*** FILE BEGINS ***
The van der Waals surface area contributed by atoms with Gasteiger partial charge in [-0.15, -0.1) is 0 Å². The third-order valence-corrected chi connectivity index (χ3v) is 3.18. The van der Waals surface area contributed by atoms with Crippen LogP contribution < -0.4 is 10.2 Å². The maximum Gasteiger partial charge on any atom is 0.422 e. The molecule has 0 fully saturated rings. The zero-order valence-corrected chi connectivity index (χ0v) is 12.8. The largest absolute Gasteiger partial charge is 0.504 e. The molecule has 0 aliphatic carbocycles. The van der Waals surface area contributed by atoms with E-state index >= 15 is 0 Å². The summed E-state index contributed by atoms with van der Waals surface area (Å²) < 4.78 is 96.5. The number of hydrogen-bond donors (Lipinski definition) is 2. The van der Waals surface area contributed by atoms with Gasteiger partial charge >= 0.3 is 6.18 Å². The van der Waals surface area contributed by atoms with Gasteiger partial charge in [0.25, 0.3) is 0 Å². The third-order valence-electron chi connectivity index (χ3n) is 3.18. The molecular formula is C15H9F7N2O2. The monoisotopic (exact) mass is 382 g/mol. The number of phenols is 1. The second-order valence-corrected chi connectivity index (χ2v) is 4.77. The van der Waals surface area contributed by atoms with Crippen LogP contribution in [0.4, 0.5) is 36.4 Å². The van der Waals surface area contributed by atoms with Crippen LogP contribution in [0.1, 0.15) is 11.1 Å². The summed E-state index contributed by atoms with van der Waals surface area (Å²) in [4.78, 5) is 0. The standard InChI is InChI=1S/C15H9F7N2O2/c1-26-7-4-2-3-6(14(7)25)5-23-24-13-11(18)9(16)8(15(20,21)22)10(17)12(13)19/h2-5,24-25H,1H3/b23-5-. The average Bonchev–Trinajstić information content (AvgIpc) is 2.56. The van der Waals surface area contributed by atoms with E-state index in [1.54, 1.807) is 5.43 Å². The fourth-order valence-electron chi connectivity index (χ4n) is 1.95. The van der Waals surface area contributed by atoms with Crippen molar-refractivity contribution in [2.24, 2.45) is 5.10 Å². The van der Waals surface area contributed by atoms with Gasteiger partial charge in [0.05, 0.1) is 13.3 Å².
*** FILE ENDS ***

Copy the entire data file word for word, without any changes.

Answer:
The van der Waals surface area contributed by atoms with Gasteiger partial charge in [-0.15, -0.1) is 0 Å². The third-order valence-corrected chi connectivity index (χ3v) is 3.18. The van der Waals surface area contributed by atoms with Crippen LogP contribution < -0.4 is 10.2 Å². The maximum Gasteiger partial charge on any atom is 0.422 e. The molecule has 0 fully saturated rings. The zero-order valence-corrected chi connectivity index (χ0v) is 12.8. The largest absolute Gasteiger partial charge is 0.504 e. The molecule has 0 aliphatic carbocycles. The van der Waals surface area contributed by atoms with E-state index >= 15 is 0 Å². The summed E-state index contributed by atoms with van der Waals surface area (Å²) < 4.78 is 96.5. The number of hydrogen-bond donors (Lipinski definition) is 2. The van der Waals surface area contributed by atoms with Gasteiger partial charge >= 0.3 is 6.18 Å². The van der Waals surface area contributed by atoms with Gasteiger partial charge in [0.25, 0.3) is 0 Å². The third-order valence-electron chi connectivity index (χ3n) is 3.18. The molecular formula is C15H9F7N2O2. The monoisotopic (exact) mass is 382 g/mol. The number of phenols is 1. The second-order valence-corrected chi connectivity index (χ2v) is 4.77. The van der Waals surface area contributed by atoms with Crippen LogP contribution in [0.4, 0.5) is 36.4 Å². The van der Waals surface area contributed by atoms with Crippen LogP contribution in [0.1, 0.15) is 11.1 Å². The summed E-state index contributed by atoms with van der Waals surface area (Å²) in [4.78, 5) is 0. The standard InChI is InChI=1S/C15H9F7N2O2/c1-26-7-4-2-3-6(14(7)25)5-23-24-13-11(18)9(16)8(15(20,21)22)10(17)12(13)19/h2-5,24-25H,1H3/b23-5-. The average Bonchev–Trinajstić information content (AvgIpc) is 2.56. The van der Waals surface area contributed by atoms with E-state index in [1.54, 1.807) is 5.43 Å². The fourth-order valence-electron chi connectivity index (χ4n) is 1.95. The van der Waals surface area contributed by atoms with Crippen molar-refractivity contribution in [2.24, 2.45) is 5.10 Å². The van der Waals surface area contributed by atoms with Gasteiger partial charge in [0.05, 0.1) is 13.3 Å².